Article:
Of course, self-promotion need not be shameless. Plenty of authors practice self-promotion with humility and panache. So how can you promote your website's content with humility and panache?

Below we offer the three essential steps for attracting an organic audience.

Promote Your Content the Right Way: Three Simple Steps

Contact Well-Known Writers in Your Niche 

Walt Whitman famously sent his first edition of Leaves of Grass to the most famous writer in American, Ralph Waldo Emerson. Emerson wrote back, "I am not blind to the worth of the wonderful gift of 'Leaves of Grass.' I find it the most extraordinary piece of wit and wisdom that America has yet contributed."

Don't expect this sort of response to your own content--but do reach out to others--especially well-known writers. By contacting a well-known writer in your niche, who might be willing to share your article, or offer a quote for your article, you might gain access to a new, colossal audience.

KissMetrics suggests contacting influencers at scale by using BuzzStream. This is a terrible idea. If you're going to contact a well-known writer, write a personal, genuine note. As with your writing itself, the quality of this form of self-promotion is much more important than the quantity.

The key, of course, is humility: When asking another writer or influencer to share your work, be courteous and respectful. It's good to have wild ambitions, as long as ambition does not translate to undue expectations.

You do not deserve attention--you must earn it, like everyone else.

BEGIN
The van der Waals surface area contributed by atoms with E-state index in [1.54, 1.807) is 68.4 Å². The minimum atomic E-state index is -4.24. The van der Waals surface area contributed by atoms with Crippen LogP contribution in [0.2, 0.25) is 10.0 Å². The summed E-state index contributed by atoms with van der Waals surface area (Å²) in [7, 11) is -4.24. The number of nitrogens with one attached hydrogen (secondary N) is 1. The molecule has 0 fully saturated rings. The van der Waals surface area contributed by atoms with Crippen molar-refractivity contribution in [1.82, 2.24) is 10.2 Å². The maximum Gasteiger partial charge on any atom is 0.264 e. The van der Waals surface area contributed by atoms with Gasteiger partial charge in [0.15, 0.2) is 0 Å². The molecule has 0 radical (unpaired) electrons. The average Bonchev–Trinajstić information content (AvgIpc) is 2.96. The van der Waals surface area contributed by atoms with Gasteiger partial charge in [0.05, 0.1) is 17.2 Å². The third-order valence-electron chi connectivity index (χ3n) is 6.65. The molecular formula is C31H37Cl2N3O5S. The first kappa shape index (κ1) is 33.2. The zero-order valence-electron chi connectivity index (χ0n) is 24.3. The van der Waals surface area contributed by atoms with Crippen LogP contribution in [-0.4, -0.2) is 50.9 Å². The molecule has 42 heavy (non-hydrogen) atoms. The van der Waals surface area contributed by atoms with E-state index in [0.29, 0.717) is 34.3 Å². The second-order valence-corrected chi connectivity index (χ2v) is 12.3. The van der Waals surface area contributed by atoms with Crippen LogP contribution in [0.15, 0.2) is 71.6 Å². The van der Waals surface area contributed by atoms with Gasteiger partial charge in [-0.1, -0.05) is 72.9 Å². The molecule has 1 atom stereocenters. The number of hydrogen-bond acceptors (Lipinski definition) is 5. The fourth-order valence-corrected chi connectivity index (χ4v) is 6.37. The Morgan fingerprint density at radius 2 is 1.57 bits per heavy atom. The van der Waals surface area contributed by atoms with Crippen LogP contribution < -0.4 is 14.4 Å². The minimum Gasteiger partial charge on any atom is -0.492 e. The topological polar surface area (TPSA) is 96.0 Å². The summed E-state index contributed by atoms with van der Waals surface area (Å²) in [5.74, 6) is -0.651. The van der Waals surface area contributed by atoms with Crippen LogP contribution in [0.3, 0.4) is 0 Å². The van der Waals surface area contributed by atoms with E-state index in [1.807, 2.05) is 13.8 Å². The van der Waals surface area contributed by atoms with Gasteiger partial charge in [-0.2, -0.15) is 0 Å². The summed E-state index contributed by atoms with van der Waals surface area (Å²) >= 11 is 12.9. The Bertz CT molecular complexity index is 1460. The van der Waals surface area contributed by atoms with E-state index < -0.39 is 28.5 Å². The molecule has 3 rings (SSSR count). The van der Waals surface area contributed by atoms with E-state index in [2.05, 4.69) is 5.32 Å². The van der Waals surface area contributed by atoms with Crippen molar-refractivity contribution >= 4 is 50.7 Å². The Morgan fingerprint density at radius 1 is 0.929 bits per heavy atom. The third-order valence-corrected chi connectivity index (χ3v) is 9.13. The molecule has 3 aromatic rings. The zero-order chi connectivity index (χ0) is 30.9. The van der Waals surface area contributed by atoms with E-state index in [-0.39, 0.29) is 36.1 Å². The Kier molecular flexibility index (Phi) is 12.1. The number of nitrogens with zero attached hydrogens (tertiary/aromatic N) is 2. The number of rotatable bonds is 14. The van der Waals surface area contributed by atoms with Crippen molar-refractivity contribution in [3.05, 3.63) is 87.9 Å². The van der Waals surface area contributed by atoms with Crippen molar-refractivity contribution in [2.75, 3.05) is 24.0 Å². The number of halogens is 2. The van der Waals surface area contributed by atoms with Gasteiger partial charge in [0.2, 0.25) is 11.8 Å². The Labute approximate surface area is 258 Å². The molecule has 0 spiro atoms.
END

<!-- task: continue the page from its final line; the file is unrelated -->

Contact Your Immediate Social Circle

When contacting others, do not limit yourself to "influencers." Your article might be of special interest to certain friends in your social network. Again, though, do not follow the terrible advice of KissMetrics: do not "scale" your contacts with a mass message. Make it personal.

Take the time to reach out to a few key friends via private messages. Let them know that you've written a piece that might interest them. In this way, you cultivate a devoted (and personal) readership--a group of core readers who are more likely to share your content.

Sound time-consuming? Remember, one well-promoted piece of content is worth more than ten pieces of content that no one reads.

Scale with Humility and Tact--and Persistence 

"The public is a thick skinned beast," Whitman wrote, "and you have to keep whacking away at its hide to let it know you’re there."

In his quest to "sound [his] barbaric yawp," Whitman might've neglected humility and tact, but he certainly understood the value of persistence.The key to successfully promoting your work at scale, however, is humility and tact.

Read this simply-stated, genuine tweet from the writer, Dominic Smith, whose novel, The Last Painting of Sara De Vos, was released last year:
Simply put, without fuss. When sharing, there is no need to apologize. Just share your stuff without pretense: Here it is. I hope you have the time to read.

Of course, for beginning writers, especially, persistence is important. Make sure you're not overloading anyone's feed with relentless self promotion. Remember, humility governs not only how you share your stuff, but how often. There is no golden rule here. Only this: Share enough to attract attention, but not enough to annoy others.

Content Marketing with Stepman's SEO 

If you're looking for an SEO company that understands how to effectively promote content, contact our sponsor, Stepman's SEO: 215-900-9398.

Stepman's SEO combines traditional marketing methods and organic SEO--with an emphasis on natural website optimization--to design thoughtful, inspiring, and effective content marketing campaigns.